Those who claim that congregations and institutions should be boycotted is essentially boycotting the people. Just as, within a community, ties are forged among members, so too, ties between communities and congregations are forged by their representatives. Human beings, by nature, organize themselves into communities, and there is no way for the members of one community to make contact with members of another community without their representatives meeting. If we wish to strengthen the mutual responsibility of all Jews for one another, representatives of the various congregations must meet in friendship and respect.

Moreover, precisely because we are compelled to dispute them and deny them the religious status as they wish, we must find ways to express our fundamentally positive attitude toward them, to express the fact that we are Jewish brethren, and to learn to appreciate the good virtues of each and every one of them.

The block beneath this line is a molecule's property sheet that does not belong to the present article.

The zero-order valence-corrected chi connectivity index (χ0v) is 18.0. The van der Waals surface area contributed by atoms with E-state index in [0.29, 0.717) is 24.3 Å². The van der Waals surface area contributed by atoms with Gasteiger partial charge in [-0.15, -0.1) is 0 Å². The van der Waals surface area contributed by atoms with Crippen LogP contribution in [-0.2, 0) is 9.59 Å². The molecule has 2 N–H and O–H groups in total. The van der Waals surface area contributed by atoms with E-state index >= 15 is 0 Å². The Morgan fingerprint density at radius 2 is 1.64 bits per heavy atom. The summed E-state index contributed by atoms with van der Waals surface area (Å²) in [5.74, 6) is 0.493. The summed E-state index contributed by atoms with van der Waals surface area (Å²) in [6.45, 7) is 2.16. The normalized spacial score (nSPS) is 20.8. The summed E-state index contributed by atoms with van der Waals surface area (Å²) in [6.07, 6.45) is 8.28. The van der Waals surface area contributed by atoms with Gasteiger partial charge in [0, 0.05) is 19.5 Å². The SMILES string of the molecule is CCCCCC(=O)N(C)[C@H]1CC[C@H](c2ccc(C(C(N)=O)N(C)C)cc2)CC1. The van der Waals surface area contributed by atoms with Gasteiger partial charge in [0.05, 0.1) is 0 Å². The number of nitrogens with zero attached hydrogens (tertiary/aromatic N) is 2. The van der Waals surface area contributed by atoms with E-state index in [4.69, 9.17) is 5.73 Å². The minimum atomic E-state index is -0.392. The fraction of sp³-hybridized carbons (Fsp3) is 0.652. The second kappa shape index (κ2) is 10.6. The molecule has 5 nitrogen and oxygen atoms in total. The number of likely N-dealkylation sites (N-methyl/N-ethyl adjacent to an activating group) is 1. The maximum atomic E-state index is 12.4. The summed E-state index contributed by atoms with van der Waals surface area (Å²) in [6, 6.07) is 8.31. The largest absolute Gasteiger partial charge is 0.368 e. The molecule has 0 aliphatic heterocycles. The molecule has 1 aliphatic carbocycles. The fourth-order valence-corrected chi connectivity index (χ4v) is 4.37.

Because of the Struggle, we must Increase our Love

The Torah teaches us a similar lesson when it places the mitzva to reprove a fellow Jew who has transgressed with the mitzva to bear no hate toward him and even to love him:

Do not hate your brother in your heart; you must admonish your neighbor, and not bear sin because of him.

Do not take revenge nor bear a grudge against the children of your people; you must love your neighbor as you love yourself; I am God.” (Leviticus 19: 17-18)